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How to Form an S-Corporation

The following is an excerpt from my book LLC vs. S-Corp vs. C-Corp Explained in 100 Pages or Less.

S-corporations are simply C-corporations that have elected to receive a special kind of tax treatment. In other words, the only difference between an S-corporation and a C-corporation is taxation.

Electing S-Corp Taxation

Electing S-corp taxation couldn’t be any easier. All you have to do is fill out a single form (Form 2553), and your corporation will be taxed as an S-corp for as long as you continue to meet the various shareholder requirements for S-Corp taxation.

Also, LLCs are allowed to elect S-corp taxation by filling out a Form 2553.

Who Can Elect S-Corp Taxation?

In order for a corporation (or LLC) to be eligible for S-corp taxation, it must meet all of the following requirements:

  1. It must be a domestic corporation or LLC (as opposed to a foreign one).
  2. It must have no more than 100 shareholders/members.
  3. The shareholders can only be individuals, estates, and tax-exempt organizations. (In other words, no corporations or partnerships as shareholders.)
  4. It can have no nonresident alien shareholders.
  5. It can have only one class of stock.
  6. It cannot be a bank or insurance company.
  7. All shareholders must consent to the election.

Effective Date of S-Corp Election

When you elect S-corporation taxation (by filing Form 2553), the election takes effect on January 1 of the following year, with a few exceptions:

  • If you file Form 2553 by March 15 of a given year, you can choose to have the election be effective as of January 1 of that year.
  • In the year your business is formed, if you file Form 2553 within the first two months and fifteen days of the business’s existence, you can choose to have the election be effective for the business’s first year.

In some circumstances, the IRS may grant “relief for a late election.” That is, they may allow your S-corp election to be effective for a given year, even if you did not file Form 2553 within the first two months and fifteen days of that year. In order to qualify for such relief:

  • The business must have been otherwise-eligible for S-corp taxation,
  • The business must file Form 2553 along with Form 1120S (the form for an S-corporation’s annual tax return),
  • The corporation (as well as its shareholders) must not have already reported income for the year inconsistently with the S-corp election, and
  • The business must have “reasonable cause” for its failure to file the election on time.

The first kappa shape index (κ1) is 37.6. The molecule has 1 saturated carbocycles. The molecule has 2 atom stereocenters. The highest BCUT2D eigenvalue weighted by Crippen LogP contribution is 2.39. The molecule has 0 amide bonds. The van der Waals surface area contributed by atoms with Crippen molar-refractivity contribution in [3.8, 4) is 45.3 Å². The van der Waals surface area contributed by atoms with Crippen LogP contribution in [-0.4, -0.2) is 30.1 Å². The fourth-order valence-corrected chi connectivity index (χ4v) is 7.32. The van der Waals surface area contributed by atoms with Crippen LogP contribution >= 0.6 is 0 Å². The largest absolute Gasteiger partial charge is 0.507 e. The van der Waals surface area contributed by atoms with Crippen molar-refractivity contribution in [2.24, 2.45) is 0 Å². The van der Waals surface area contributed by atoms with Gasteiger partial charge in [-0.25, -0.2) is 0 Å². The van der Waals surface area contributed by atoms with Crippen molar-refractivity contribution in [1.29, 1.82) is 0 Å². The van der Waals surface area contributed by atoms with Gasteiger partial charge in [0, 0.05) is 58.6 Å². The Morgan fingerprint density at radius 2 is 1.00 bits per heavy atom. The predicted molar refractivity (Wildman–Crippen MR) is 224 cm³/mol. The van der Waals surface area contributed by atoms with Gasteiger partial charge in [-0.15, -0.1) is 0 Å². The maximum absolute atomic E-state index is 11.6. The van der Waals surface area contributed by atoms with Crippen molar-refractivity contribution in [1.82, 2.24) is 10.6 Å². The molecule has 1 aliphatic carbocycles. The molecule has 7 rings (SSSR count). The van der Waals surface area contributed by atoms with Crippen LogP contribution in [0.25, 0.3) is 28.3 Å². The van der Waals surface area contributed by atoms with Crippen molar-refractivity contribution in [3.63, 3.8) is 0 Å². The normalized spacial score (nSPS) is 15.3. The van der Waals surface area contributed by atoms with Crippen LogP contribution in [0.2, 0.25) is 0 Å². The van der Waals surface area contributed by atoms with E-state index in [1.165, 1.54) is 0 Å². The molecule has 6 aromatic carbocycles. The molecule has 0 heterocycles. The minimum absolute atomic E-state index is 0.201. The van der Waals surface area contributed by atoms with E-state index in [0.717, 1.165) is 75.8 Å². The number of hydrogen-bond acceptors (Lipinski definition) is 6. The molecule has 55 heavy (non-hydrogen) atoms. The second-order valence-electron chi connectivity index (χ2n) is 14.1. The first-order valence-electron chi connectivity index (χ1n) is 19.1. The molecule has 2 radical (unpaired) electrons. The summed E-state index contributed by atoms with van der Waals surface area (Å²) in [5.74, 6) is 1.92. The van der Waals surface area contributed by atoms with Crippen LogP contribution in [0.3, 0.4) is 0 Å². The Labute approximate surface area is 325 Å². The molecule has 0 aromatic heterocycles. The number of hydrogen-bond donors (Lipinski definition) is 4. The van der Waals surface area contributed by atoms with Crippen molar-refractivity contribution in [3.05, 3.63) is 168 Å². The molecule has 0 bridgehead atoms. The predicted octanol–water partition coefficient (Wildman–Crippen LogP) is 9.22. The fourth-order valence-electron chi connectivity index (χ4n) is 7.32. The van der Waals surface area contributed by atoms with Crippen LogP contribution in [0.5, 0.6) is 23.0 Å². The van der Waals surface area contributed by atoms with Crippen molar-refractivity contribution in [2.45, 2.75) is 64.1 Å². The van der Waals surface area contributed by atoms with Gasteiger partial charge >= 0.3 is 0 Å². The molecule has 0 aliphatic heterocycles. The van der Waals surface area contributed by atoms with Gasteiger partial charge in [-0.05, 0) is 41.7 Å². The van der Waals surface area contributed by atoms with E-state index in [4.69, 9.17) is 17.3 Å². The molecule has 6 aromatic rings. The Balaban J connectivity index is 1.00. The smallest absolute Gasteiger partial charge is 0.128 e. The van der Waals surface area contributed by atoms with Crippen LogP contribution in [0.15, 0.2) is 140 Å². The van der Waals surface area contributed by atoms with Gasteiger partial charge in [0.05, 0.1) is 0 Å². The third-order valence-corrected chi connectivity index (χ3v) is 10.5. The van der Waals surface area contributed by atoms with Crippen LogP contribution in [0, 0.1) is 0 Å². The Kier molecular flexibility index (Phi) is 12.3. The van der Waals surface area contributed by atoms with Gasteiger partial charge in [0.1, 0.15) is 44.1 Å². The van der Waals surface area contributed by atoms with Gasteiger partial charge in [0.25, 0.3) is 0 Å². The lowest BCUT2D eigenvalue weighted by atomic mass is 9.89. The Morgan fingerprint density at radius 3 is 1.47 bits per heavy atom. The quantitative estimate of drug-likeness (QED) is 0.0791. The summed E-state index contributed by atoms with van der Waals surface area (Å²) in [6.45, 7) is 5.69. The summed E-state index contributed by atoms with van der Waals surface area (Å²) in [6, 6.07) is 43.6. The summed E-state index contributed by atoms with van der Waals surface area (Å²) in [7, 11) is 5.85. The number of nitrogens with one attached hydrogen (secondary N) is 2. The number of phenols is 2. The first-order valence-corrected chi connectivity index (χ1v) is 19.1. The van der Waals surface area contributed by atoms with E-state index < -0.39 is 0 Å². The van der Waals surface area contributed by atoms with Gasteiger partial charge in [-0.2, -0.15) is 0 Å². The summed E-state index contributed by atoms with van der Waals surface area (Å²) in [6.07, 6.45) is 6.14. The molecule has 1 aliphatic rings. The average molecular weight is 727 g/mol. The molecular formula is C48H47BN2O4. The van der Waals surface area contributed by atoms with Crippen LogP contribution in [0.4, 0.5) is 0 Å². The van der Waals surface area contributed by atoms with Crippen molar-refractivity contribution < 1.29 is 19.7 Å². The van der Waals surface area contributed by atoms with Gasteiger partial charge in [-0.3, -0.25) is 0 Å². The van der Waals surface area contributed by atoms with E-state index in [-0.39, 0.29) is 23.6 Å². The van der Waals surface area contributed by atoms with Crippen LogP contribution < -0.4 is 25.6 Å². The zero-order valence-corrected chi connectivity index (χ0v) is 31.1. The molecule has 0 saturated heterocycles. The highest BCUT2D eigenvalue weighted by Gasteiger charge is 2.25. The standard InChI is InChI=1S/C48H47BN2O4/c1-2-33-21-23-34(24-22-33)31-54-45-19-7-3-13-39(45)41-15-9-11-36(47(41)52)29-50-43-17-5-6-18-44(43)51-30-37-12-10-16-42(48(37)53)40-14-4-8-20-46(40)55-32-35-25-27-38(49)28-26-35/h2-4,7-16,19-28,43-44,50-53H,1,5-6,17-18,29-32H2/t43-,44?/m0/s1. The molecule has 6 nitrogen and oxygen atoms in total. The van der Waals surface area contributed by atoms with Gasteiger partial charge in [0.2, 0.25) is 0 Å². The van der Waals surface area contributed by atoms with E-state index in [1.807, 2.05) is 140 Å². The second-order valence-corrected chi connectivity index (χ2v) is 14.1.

Obviously the term “reasonable cause” leaves a lot of room for interpretation. The IRS tends to grant a good deal of leeway here, but your best bet is certainly to file within the first two months and fifteen days of the year if you want to be sure your election will be effective that year.

Losing S-Corp Status

If at any time your corporation or LLC no longer meets all of the requirements for S-corp taxation, your S-corp election will be terminated automatically. Alternatively, your S-corp election can be terminated by choice at any time, as long as shareholders/members owning more than 50% of the shares of the business consent to the revocation.

If your S-corporation status is terminated, you will have to wait five years before making another S-corporation election, unless you get specific consent from the IRS to do so earlier.

When an S-corp election is terminated, the business will go back to being taxed how it was taxed before the election. That is, a corporation will go back to being taxed as a C-corp, a single-member LLC will go back to being taxed as a sole proprietorship (unless the LLC had elected C-corp taxation before it elected S-corp taxation), and a multiple-member LLC will go back to being taxed as a partnership (unless the LLC had elected C-corp taxation before it elected S-corp taxation).

Simple Summary

  • The only difference between an S-corp and a C-corp is the way in which they are taxed.
  • To elect S-corp taxation for a corporation or an LLC, simply fill out IRS Form 2553.
  • In order to be eligible for S-corp taxation, a corporation must meet several requirements regarding the nature of the business and the number and type of shareholders.
  • In order for your S-corp election to be effective for a given year, you must usually file Form 2553 by March 15 of that year.
  • Your business’s S-corporation status will be automatically terminated if, at any point, it ceases to meet any of the requirements to be an S-corporation.

For More Information, See My Related Book:

Book6FrontCoverTiltedBlue

LLC vs. S-Corp vs. C-Corp Explained in 100 Pages or Less

Topics Covered in the Book:
  • The basics of sole proprietorship, partnership, LLC, S-Corp, and C-Corp taxation,
  • How to protect your personal assets from lawsuits against your business,
  • Which business structures could reduce your Federal income tax or Self-Employment tax,
  • Click here to see the full list.
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